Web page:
Los Angeles Sparks forward Nneka Ogwumike scores 12 in return from knee injury

12:43 AM ET

Mechelle VoepelESPN.com

CloseMechelle Voepel covers the WNBA, women’s college basketball, and other college sports for espnW. Voepel began covering women’s basketball in 1984, and has been with ESPN since 1996.

Los Angeles Sparks forward Nneka Ogwumike returned to game action Sunday for the first time since suffering a knee injury June 1.

With the WNBA back after the Olympic break, the Sparks beat visiting Indiana 75-70, and Ogwumike had 12 points, scoring her last basket on a breakaway layup just before the buzzer. She also had seven rebounds in 30 minutes, 59 seconds of court time.

“It feels amazing,” said Ogwumike, who was 6-of-14 from the field. “I just needed to get out there. What helped me, too, is I didn’t have many expectations of myself; I just wanted to go out and help my team. I’m pretty proud of how I felt out there.”

Ogwumike, the 2016 league MVP, is in her 10th year in the WNBA, and this is the longest she has been out because of an injury. She did a lot of weightlifting during rehab and says she feels strong.

“But I personally feel I’m not as swift as I want to be,” she said. “That’s going to come with me playing a little bit more.”

Also returning to the Sparks on Sunday was guard Kristi Toliver (eye injury), who last played June 24. She had four points and six assists. Ogwumike’s sister and fellow post player Chiney Ogwumike, who last played May 28 because of a knee injury, is getting close to returning, too.

Sparks coach Derek Fisher said he was pleased with Nneka Ogwumike’s play and her ability to “push through adverse situations.” But he said Ogwumike not going to the foul line at all on Sunday was symbolic of what he feels is a general lack of respect for his team, along with Ogwumike being left off the U.S. Olympic team and no Sparks players being All-Stars this season.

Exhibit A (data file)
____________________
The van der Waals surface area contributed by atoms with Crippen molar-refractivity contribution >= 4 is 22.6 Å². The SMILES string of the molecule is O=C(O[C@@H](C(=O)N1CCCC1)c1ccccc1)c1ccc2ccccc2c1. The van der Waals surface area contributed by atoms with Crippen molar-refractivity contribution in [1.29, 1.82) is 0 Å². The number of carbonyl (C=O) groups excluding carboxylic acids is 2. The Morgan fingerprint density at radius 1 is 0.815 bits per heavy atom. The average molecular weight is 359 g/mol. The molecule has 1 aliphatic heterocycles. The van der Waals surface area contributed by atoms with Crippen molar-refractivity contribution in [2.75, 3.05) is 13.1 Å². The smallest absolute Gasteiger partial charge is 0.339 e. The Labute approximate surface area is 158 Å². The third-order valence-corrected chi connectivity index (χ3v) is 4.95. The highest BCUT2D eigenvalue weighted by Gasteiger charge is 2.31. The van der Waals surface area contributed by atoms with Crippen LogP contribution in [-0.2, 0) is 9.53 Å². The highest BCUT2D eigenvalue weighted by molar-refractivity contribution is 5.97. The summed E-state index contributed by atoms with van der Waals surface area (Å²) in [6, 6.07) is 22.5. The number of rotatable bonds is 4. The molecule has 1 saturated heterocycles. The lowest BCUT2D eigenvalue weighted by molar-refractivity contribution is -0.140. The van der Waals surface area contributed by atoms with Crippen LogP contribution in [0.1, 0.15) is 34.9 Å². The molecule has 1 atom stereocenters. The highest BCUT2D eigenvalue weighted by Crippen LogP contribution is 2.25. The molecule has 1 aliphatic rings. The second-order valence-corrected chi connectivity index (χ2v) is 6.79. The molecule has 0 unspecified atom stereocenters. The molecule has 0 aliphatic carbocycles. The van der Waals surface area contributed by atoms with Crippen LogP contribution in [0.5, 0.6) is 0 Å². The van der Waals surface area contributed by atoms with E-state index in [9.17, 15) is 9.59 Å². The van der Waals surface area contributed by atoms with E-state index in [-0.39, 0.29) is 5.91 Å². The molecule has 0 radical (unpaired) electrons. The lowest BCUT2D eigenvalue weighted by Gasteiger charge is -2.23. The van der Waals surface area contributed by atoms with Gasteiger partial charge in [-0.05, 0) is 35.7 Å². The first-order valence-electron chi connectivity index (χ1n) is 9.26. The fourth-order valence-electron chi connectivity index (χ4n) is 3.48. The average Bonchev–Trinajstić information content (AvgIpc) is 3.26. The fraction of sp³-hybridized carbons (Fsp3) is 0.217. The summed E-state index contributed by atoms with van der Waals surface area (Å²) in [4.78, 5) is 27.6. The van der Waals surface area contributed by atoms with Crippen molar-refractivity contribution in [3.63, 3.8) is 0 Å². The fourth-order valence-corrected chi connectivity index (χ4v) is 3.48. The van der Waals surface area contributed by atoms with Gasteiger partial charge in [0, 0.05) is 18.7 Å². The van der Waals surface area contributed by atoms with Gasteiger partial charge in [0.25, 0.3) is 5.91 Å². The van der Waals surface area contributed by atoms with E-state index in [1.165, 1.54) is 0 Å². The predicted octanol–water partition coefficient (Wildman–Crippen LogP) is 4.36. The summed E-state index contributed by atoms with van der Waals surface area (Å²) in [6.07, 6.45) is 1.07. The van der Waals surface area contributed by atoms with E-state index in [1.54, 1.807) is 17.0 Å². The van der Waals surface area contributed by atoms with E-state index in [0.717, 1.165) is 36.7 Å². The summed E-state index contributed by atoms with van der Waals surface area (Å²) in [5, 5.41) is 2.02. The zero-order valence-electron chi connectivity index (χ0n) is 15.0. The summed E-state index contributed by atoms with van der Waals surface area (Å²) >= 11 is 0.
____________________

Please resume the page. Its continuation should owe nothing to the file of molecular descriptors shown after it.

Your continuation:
“The lesson for me and for our players is to not allow those external things to pull your focus away from what’s right in front of you,” said Fisher, whose Sparks are 7-13. “We’re gonna have to find a way to play through it all and demand that people respect us.”

Along with the player comebacks, it was the Sparks’ first game at their normal home, Staples Center, since September 2019. They played in the WNBA’s bubble in Bradenton, Florida, last season, and they had their home games for the first half of this season at the Los Angeles Convention Center.

“Staples really is where it’s at for us,” Nneka Ogwumike said. “And I hope we continue to use that energy being at home to play well.”

Along with Ogwumike’s return, a few other WNBA players also came back Sunday after lengthy absences because of injury. New York forward Natasha Howard, whose last game was May 24, returned with 30 points in the Liberty’s 88-78 loss to Minnesota. The Lynx also had a player return in that game: Forward Natalie Achonwa, who last played June 12, had eight points.

Washington forward Myisha Hines-Allen, the Mystics’ leading scorer in 2020 who last played June 17, had 16 points and eight rebounds in a loss to Los Vegas.

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